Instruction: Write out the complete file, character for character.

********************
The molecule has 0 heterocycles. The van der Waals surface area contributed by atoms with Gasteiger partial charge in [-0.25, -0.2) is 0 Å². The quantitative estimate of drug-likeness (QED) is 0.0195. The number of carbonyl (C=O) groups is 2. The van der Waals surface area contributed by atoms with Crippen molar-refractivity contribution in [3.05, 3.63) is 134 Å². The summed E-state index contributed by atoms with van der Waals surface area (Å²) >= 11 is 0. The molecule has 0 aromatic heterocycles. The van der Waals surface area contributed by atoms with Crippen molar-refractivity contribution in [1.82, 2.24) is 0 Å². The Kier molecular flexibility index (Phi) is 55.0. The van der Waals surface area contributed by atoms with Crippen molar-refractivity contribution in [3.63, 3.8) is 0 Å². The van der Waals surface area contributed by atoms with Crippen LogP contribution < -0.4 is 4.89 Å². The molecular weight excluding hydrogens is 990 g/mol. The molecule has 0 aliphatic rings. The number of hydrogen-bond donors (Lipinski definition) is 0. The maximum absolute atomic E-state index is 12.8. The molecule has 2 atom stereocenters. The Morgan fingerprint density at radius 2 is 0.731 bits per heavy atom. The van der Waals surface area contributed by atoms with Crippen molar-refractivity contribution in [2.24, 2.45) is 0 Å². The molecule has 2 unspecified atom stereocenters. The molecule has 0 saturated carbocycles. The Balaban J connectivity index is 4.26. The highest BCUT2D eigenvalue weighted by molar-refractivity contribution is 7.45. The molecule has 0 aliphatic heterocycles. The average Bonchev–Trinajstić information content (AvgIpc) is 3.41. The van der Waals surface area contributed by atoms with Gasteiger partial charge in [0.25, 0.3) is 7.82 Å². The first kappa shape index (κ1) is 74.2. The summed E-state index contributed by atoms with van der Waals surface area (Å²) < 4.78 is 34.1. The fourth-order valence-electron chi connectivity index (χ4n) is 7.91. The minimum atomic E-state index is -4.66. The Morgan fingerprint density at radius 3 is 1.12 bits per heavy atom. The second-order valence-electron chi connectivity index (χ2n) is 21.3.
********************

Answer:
The molecule has 0 heterocycles. The van der Waals surface area contributed by atoms with Gasteiger partial charge in [-0.25, -0.2) is 0 Å². The quantitative estimate of drug-likeness (QED) is 0.0195. The number of carbonyl (C=O) groups is 2. The van der Waals surface area contributed by atoms with Crippen molar-refractivity contribution in [3.05, 3.63) is 134 Å². The summed E-state index contributed by atoms with van der Waals surface area (Å²) >= 11 is 0. The molecule has 0 aromatic heterocycles. The van der Waals surface area contributed by atoms with Crippen molar-refractivity contribution in [1.82, 2.24) is 0 Å². The Kier molecular flexibility index (Phi) is 55.0. The van der Waals surface area contributed by atoms with Crippen molar-refractivity contribution in [3.63, 3.8) is 0 Å². The van der Waals surface area contributed by atoms with Crippen LogP contribution < -0.4 is 4.89 Å². The molecular weight excluding hydrogens is 990 g/mol. The molecule has 0 aliphatic rings. The number of hydrogen-bond donors (Lipinski definition) is 0. The maximum absolute atomic E-state index is 12.8. The molecule has 2 atom stereocenters. The Morgan fingerprint density at radius 2 is 0.731 bits per heavy atom. The van der Waals surface area contributed by atoms with Crippen molar-refractivity contribution in [2.24, 2.45) is 0 Å². The molecule has 2 unspecified atom stereocenters. The molecule has 0 saturated carbocycles. The Balaban J connectivity index is 4.26. The highest BCUT2D eigenvalue weighted by molar-refractivity contribution is 7.45. The molecule has 0 aliphatic heterocycles. The average Bonchev–Trinajstić information content (AvgIpc) is 3.41. The van der Waals surface area contributed by atoms with Gasteiger partial charge in [0.25, 0.3) is 7.82 Å². The first kappa shape index (κ1) is 74.2. The summed E-state index contributed by atoms with van der Waals surface area (Å²) < 4.78 is 34.1. The fourth-order valence-electron chi connectivity index (χ4n) is 7.91. The minimum atomic E-state index is -4.66. The Morgan fingerprint density at radius 3 is 1.12 bits per heavy atom. The second-order valence-electron chi connectivity index (χ2n) is 21.3.